Last year, as the world prepared for a pandemic of the 2009 H1N1 influenza virus, we were reminded of the severity and unpredictability of this serious disease. Thousands of Americans suffered serious complications from the 2009 H1N1 influenza virus, resulting in hospitalization or even death. Tragically, influenza and flu related complications take American lives each year. During National Influenza Vaccination Week, we remind all Americans that the flu vaccine is safe and effective in preventing the spread of flu viruses.
Annual flu vaccination is recommended for all people 6 months of age and older. Under the new health reform law, the Affordable Care Act, individuals enrolled in new group or individual private health plans have no co-payment or deductible for influenza vaccinations. While the flu can make even healthy children and adults very sick, certain individuals are at greater risk for serious complications from the flu. Pregnant women, young children, older adults, as well as people living with HIV, chronic lung disease, diabetes, heart disease, neurologic conditions, and certain other chronic health conditions are especially encouraged to get a flu vaccine. Our Nation’s health care workers and those caring for infants under 6 months of age should also be vaccinated to protect themselves and those within their care. I encourage all Americans to visit www.Flu.gov for information and resources on vaccinations and how to prevent and treat the flu.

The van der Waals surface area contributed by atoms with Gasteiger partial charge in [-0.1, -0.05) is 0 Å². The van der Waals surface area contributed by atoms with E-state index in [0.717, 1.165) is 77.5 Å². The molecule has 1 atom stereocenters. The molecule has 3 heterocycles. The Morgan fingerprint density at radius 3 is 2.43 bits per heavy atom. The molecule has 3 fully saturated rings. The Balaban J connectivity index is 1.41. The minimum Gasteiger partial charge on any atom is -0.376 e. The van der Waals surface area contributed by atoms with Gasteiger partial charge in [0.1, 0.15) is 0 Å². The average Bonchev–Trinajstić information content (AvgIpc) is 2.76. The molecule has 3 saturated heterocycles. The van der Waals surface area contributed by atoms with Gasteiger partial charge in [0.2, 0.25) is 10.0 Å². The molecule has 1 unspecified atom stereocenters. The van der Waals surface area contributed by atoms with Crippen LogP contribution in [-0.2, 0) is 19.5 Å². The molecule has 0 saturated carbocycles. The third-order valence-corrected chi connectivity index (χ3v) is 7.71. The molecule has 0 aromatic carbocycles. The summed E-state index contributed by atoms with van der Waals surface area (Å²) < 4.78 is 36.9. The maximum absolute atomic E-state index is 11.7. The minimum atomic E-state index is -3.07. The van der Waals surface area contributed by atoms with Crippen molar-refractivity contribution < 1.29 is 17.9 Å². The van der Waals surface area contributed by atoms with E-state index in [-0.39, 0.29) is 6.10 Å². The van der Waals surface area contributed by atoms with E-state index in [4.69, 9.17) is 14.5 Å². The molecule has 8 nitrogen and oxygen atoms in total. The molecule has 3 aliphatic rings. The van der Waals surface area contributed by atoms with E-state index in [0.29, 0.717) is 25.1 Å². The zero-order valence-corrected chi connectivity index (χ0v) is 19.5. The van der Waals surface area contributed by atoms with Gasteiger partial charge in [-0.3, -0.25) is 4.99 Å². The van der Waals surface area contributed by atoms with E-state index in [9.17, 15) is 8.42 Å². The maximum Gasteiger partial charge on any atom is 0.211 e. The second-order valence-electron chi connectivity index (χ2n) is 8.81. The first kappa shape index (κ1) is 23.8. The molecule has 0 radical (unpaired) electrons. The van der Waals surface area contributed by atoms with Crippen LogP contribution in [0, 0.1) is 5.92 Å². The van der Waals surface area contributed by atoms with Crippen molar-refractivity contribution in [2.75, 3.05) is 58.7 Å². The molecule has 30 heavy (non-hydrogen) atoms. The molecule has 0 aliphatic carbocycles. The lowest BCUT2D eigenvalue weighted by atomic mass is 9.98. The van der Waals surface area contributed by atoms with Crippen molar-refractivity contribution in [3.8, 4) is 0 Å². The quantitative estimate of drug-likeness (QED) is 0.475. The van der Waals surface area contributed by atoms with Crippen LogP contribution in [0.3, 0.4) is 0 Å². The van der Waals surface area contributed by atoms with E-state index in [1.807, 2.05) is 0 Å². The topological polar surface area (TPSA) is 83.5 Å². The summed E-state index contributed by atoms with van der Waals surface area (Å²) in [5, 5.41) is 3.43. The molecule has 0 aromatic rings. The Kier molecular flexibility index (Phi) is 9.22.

Everyone can take steps to promote America’s health this flu season. Though there is no way to accurately predict the course or severity of influenza, we know from experience that it will pose serious health risks for thousands of Americans this season. We can all take common-sense precautions to prevent infection with influenza, including washing hands frequently, covering coughs or sneezes with sleeves and not hands, and staying home when ill.
However, vaccination is the best protection against contracting and spreading the flu. The vaccine is available through doctors’ offices, clinics, State and local health departments, pharmacies, college and university health centers, as well as through many employers and some primary and secondary schools. Seasonal flu activity is usually most intense between January and March, and vaccinating now can help curb the spread of this disease. Together, we can prepare as individuals and as a Nation for this year’s flu season and help ensure that our fellow Americans remain healthy and safe.
NOW, THEREFORE, I, BARACK OBAMA, President of the United States of America, by virtue of the authority vested in me by the Constitution and the laws of the United States, do hereby proclaim December 5 through December 11, 2010, as National Influenza Vaccination Week. I encourage Americans to get vaccinated this week if they have not yet done so, and to urge their families, friends, and co workers to do the same.
IN WITNESS WHEREOF, I have hereunto set my hand this seventh day of December, in the year of our Lord two thousand ten, and of the Independence of the United States of America the two hundred and thirty-fifth.